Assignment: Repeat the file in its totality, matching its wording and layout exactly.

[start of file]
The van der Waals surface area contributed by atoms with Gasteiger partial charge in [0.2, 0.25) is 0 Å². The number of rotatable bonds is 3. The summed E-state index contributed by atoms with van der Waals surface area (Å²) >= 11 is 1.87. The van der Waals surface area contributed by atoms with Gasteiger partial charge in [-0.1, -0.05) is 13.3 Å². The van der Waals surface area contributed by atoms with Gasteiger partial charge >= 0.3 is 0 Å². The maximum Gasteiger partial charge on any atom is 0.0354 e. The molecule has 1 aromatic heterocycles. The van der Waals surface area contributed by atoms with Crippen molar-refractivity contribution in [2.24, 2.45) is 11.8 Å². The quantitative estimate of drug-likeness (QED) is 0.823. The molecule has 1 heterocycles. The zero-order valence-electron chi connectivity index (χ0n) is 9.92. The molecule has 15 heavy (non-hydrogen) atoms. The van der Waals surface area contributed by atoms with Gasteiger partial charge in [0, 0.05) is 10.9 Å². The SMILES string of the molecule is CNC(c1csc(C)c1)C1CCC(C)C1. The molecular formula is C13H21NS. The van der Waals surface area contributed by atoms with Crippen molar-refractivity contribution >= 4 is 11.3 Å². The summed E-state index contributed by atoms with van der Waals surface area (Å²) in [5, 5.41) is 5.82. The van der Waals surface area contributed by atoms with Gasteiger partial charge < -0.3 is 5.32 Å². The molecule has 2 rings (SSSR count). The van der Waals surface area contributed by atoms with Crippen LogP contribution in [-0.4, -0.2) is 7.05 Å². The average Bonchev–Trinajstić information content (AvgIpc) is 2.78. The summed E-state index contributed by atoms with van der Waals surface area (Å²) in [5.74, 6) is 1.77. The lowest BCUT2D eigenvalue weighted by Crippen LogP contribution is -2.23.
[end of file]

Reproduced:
The van der Waals surface area contributed by atoms with Gasteiger partial charge in [0.2, 0.25) is 0 Å². The number of rotatable bonds is 3. The summed E-state index contributed by atoms with van der Waals surface area (Å²) >= 11 is 1.87. The van der Waals surface area contributed by atoms with Gasteiger partial charge in [-0.1, -0.05) is 13.3 Å². The van der Waals surface area contributed by atoms with Gasteiger partial charge >= 0.3 is 0 Å². The maximum Gasteiger partial charge on any atom is 0.0354 e. The molecule has 1 aromatic heterocycles. The van der Waals surface area contributed by atoms with Crippen molar-refractivity contribution in [2.24, 2.45) is 11.8 Å². The quantitative estimate of drug-likeness (QED) is 0.823. The molecule has 1 heterocycles. The zero-order valence-electron chi connectivity index (χ0n) is 9.92. The molecule has 15 heavy (non-hydrogen) atoms. The van der Waals surface area contributed by atoms with Gasteiger partial charge in [0, 0.05) is 10.9 Å². The SMILES string of the molecule is CNC(c1csc(C)c1)C1CCC(C)C1. The molecular formula is C13H21NS. The van der Waals surface area contributed by atoms with Crippen molar-refractivity contribution >= 4 is 11.3 Å². The summed E-state index contributed by atoms with van der Waals surface area (Å²) in [5, 5.41) is 5.82. The van der Waals surface area contributed by atoms with Gasteiger partial charge < -0.3 is 5.32 Å². The molecule has 2 rings (SSSR count). The van der Waals surface area contributed by atoms with Crippen LogP contribution in [-0.4, -0.2) is 7.05 Å². The average Bonchev–Trinajstić information content (AvgIpc) is 2.78. The summed E-state index contributed by atoms with van der Waals surface area (Å²) in [5.74, 6) is 1.77. The lowest BCUT2D eigenvalue weighted by Crippen LogP contribution is -2.23.